While there we traveled up and down the river and smaller creeks looking at the different monkeys, birds, and even on our last afternoon cruise some wild elephants! We enjoyed the Proboscis Monkeys with their big noses and bellies. Did you know that the reason their bellies are so big is because they have two stomachs which allow them to digest their plant diet which sometimes includes plants which are poisonous. Other monkeys we say were the short and long-tailed Macaques. We did not see any wild Orang Utans but some had been seen by other groups while we were there. We have enjoyed meeting some really nice folks while on this adventure and Sukau was not an exception as we enjoyed the company of a fun couple from Australia while we were there. Cheers!


Borneo Rainforest Lodge – Danum Valley Conservation Area:
Following a long drive through the countryside to Lahad Datu, we’ll enter the Danum Valley Conservation Area, a rainforest reserve, home to over 275 bird species, numerous reptiles, amphibians, amazing indigenous plant species and over 110 mammals, including the rare Sumatran rhino, clouded leopard, orang utan and proboscis monkeys.

Borneo Rainforest Lodge is a beautiful resort way the hell out in the middle of the rainforest. The lodge is next to the river at the bottom of a valley in the rainforest. It is quite beautiful there although after it rained heavily on our second day there the river turned into mud. From the second floor dining hall you look up and across the river to the top of a forested mountain. If you look closely you can see the “viewpoint” that I hiked to later in our stay. From across the river you can hear gibbons and birds call, it is a common nesting area.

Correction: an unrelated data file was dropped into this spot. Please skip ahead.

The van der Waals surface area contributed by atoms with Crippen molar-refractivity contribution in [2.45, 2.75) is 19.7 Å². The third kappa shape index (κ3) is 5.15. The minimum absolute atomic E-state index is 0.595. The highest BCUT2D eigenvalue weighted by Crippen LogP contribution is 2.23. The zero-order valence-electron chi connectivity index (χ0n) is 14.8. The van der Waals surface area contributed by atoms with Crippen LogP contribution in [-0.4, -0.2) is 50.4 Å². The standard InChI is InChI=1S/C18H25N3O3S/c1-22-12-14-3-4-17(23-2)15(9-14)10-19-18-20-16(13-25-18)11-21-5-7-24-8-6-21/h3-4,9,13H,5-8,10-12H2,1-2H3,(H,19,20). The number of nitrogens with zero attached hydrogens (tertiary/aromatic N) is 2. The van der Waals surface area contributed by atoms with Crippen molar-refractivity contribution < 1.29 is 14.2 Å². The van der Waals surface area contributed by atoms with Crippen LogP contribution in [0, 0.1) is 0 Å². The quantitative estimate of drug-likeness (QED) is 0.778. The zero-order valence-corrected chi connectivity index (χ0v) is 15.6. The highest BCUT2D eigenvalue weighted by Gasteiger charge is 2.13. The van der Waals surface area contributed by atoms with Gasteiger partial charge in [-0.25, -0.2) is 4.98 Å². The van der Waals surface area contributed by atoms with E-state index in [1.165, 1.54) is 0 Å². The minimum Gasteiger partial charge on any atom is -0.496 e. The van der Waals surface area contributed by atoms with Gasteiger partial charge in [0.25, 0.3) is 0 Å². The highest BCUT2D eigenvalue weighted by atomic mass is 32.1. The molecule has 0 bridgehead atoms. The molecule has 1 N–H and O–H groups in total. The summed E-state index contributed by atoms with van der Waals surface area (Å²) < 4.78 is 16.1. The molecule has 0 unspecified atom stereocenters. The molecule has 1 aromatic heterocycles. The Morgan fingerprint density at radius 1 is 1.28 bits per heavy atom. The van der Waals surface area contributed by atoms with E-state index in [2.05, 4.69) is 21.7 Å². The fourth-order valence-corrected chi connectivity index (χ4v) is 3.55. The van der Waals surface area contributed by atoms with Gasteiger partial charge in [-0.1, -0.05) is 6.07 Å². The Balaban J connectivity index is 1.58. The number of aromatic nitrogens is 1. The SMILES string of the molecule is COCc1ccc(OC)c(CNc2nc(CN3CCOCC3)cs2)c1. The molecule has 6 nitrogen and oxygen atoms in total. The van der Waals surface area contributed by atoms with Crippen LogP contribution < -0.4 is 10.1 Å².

When we arrive we are greeted with a glass of cold juice and are given a short orientation and introduced to our guide. Then we are escorted to our room which was very nice, and were told that we are to be moved the next day to an upgraded room with a river view and a whirlpool tub on the veranda. At first we thought “we don’t want to pack again” but after seeing the river view rooms decided it wasn’t such a bad thing. As it turned out Randy sat out some of the more strenuous hikes and took pictures of birds from our balcony seeing more varieties than I did on the nature hikes!

So there are four hikes a day, with the guide selecting the trail and the time of the hikes. Most of the hikes are several miles long, quite muddy, and leeches are commonly found. Randy is an official blood donor to the leeches of the Danum Valley with a certificate to prove it. Some trails go up and down through the rainforest, some are along the river and the one to the viewpoint goes up, up, up the mountain. The night hike is almost always on the Nature Trail which is board-walked and goes past the frog pond and you will see mostly frogs, lizards, and bugs. We did however see Mouse Deer on two night treks. Mouse Deer look more like rats than deer. Randy got a couple of decent shots of them. Mine just show huge glowing eyes.

One of the hikes we both did was the platform bridge walk. Platforms have been built onto some of the largest trees and stretch from one tree to another going across the river. It was pretty scary for me as it is very high up in the trees and the bridge sways as people walk across it, but I did it. The guide let me go first so it wouldn’t sway as much. It was also very hot and a long walk back down the road to get back to the lodge. We thought that it should be a great place for bird photography at the right time of the day. Another fun trail leads to the waterfall and “Jacuzzi Pool”. Although we had some rain sprinkles on our way there it was hot and the pool was soooooo refreshing! You had to keep moving while in the water as there were small fish that would nibble at your feet, which was quite amusing when people would scream. Then everyone would laugh.